They dispel the notion that heroin addiction is just a city problem.
“My family is a really good family. We live in a nice neighborhood. The last thing I think anybody would expect to come out of my parents' house would be a drug addict," the young man said
"I grew up going to church and everything and came from a good family," his friend echoed.
Brandon and Nick grew up in the suburbs of Westmoreland County and got hooked on heroin in junior high.
"It was easy to get away with it. You can go to the bathroom whenever and if you're good at it, you can hide it in the classroom in there,” Brandon said.
"It's across the board. It's equally bad and prevalent everywhere in our school districts today," said Tim Phillips of Westmoreland Community Action.
Phillips does most of the drug outreach in Westmoreland County schools.
He counsels kids like Brandon and Nick, whose lives quickly spiral out of control.
"I went to sniffing dope but I wasn't getting as high,” Nick said. “So then I went to shooting it and at that point, I was just doing it to function and there's really nowhere to go after that except jail or death."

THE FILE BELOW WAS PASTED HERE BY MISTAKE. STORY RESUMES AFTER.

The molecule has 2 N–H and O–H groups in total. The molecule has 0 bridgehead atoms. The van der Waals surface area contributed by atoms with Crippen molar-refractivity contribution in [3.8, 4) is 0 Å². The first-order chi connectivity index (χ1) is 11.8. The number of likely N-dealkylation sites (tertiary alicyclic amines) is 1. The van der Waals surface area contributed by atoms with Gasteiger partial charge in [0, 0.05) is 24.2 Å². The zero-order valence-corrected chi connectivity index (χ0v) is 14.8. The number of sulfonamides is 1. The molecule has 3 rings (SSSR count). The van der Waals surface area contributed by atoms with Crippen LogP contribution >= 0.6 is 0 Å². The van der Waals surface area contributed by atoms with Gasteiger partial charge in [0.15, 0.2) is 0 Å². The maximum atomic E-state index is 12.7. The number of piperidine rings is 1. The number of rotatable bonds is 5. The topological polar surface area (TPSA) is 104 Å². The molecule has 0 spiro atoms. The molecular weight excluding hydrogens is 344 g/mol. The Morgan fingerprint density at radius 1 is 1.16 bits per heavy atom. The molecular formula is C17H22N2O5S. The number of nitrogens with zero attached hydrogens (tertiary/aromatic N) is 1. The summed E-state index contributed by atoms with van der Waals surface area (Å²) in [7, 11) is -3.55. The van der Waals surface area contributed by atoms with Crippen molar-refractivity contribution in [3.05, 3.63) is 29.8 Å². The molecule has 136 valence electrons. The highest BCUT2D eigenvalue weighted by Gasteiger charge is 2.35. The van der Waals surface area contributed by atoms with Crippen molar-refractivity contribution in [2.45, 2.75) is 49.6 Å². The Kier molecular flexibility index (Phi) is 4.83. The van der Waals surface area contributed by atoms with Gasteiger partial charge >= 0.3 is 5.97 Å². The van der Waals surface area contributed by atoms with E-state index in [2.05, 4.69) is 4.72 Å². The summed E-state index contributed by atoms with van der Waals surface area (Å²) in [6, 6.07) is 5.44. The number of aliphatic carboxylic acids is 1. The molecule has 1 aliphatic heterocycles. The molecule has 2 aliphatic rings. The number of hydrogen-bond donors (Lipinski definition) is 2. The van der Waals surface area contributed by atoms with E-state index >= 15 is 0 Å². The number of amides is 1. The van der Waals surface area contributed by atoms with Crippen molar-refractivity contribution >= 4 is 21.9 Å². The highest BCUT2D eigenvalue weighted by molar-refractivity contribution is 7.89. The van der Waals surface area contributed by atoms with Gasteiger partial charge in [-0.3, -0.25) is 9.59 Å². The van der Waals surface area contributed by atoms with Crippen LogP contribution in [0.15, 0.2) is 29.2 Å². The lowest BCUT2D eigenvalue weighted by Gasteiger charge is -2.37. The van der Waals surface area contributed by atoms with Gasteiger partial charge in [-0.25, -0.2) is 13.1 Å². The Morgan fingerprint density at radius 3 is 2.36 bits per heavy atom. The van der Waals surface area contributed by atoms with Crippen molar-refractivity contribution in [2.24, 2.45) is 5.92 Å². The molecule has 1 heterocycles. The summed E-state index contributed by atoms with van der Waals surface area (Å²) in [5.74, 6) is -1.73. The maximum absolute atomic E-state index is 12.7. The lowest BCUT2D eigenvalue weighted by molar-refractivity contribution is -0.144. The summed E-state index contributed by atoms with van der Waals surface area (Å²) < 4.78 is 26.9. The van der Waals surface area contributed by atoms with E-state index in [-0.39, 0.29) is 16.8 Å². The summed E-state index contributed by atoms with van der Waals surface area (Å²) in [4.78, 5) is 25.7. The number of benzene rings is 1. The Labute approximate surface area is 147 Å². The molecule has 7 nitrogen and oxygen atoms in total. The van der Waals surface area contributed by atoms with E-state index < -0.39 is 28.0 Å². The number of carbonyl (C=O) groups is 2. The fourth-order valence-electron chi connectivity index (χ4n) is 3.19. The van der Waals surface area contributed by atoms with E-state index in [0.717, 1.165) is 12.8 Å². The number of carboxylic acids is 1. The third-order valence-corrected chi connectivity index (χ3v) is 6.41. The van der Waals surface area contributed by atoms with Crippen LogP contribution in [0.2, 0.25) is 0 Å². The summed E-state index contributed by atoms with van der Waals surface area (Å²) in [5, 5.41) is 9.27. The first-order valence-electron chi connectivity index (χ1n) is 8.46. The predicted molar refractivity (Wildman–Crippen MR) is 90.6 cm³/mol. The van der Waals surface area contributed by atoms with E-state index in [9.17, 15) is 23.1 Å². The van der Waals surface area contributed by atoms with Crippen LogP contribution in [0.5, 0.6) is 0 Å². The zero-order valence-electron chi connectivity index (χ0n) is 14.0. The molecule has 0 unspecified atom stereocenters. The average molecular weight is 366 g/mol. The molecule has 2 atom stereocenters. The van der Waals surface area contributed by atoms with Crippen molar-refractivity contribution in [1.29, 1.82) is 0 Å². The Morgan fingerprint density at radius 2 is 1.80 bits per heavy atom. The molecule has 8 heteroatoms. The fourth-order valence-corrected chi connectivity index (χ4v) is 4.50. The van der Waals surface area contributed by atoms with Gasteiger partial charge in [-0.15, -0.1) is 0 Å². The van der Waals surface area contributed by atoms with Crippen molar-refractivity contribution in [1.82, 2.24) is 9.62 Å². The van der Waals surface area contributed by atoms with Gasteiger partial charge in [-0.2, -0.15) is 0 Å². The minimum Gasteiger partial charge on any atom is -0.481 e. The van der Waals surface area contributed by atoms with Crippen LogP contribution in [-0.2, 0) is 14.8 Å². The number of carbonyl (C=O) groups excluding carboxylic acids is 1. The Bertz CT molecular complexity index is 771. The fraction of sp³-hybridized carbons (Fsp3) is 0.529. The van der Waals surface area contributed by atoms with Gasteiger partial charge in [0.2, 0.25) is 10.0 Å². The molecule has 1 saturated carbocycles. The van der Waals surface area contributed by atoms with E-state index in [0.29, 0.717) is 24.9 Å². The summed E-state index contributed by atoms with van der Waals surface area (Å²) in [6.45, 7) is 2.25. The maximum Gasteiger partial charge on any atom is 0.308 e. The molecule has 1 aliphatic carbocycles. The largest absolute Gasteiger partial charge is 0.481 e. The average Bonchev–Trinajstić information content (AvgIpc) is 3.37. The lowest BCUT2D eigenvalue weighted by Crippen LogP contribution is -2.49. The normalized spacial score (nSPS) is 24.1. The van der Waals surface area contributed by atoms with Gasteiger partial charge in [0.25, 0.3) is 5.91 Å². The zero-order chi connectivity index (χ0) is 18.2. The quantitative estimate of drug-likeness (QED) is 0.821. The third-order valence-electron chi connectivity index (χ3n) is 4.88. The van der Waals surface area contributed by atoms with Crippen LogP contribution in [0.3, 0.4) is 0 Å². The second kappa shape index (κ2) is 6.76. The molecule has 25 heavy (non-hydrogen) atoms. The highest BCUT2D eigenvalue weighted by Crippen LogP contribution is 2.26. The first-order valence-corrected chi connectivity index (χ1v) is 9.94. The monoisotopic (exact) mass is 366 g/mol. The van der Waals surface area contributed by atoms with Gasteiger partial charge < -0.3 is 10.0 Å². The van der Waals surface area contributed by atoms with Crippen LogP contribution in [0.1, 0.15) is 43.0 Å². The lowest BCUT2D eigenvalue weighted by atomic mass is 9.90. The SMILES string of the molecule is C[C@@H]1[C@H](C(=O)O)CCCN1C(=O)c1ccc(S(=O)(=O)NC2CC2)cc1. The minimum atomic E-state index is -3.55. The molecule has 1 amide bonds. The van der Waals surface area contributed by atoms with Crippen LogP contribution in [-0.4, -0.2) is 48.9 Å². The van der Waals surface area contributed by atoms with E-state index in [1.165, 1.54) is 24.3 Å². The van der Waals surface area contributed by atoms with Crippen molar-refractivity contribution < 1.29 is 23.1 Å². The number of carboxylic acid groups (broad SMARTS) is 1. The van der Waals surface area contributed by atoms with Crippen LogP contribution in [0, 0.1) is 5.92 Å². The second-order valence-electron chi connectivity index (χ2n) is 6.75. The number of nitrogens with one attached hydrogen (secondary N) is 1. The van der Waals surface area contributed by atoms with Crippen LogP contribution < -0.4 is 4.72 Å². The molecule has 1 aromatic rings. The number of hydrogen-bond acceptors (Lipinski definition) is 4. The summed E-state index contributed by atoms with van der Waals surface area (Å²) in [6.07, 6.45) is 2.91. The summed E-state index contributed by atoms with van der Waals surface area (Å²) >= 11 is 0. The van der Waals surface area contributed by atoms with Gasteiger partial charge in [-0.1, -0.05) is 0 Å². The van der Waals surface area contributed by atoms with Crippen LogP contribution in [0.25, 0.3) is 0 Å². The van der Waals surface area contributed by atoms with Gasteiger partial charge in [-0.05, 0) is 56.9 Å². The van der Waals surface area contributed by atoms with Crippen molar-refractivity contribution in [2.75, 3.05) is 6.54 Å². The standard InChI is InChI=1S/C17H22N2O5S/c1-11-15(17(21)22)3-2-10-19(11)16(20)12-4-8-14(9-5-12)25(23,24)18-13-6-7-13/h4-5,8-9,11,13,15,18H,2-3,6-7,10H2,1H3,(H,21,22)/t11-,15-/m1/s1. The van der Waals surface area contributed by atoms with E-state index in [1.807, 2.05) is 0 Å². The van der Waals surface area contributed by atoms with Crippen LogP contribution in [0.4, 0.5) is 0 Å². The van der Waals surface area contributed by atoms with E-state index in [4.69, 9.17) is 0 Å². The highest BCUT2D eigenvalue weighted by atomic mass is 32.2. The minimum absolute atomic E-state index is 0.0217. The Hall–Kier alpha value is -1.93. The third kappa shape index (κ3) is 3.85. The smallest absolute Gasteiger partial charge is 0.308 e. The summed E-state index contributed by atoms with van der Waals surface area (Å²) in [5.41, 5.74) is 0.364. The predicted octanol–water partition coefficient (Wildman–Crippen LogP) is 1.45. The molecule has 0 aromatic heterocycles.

In 2012, drug overdoses in Westmoreland County reached an all-time high.
Since the start of 2013, there have been 22 overdoses, 10 from heroin.
Hempfield senior Jonathan Morelli OD’d in February.
"I think it's time for us to begin taking some action,” said Phillips. “Rather than being reactive, we need to be proactive."
Phillips said the recent drug forums are a start, but he wants to see more targeted prevention in elementary schools, full-time drug counselors in the high schools, and training for teachers.
He said young lives depend on it.
"This is a mistake if you make it's going to change the rest of your life."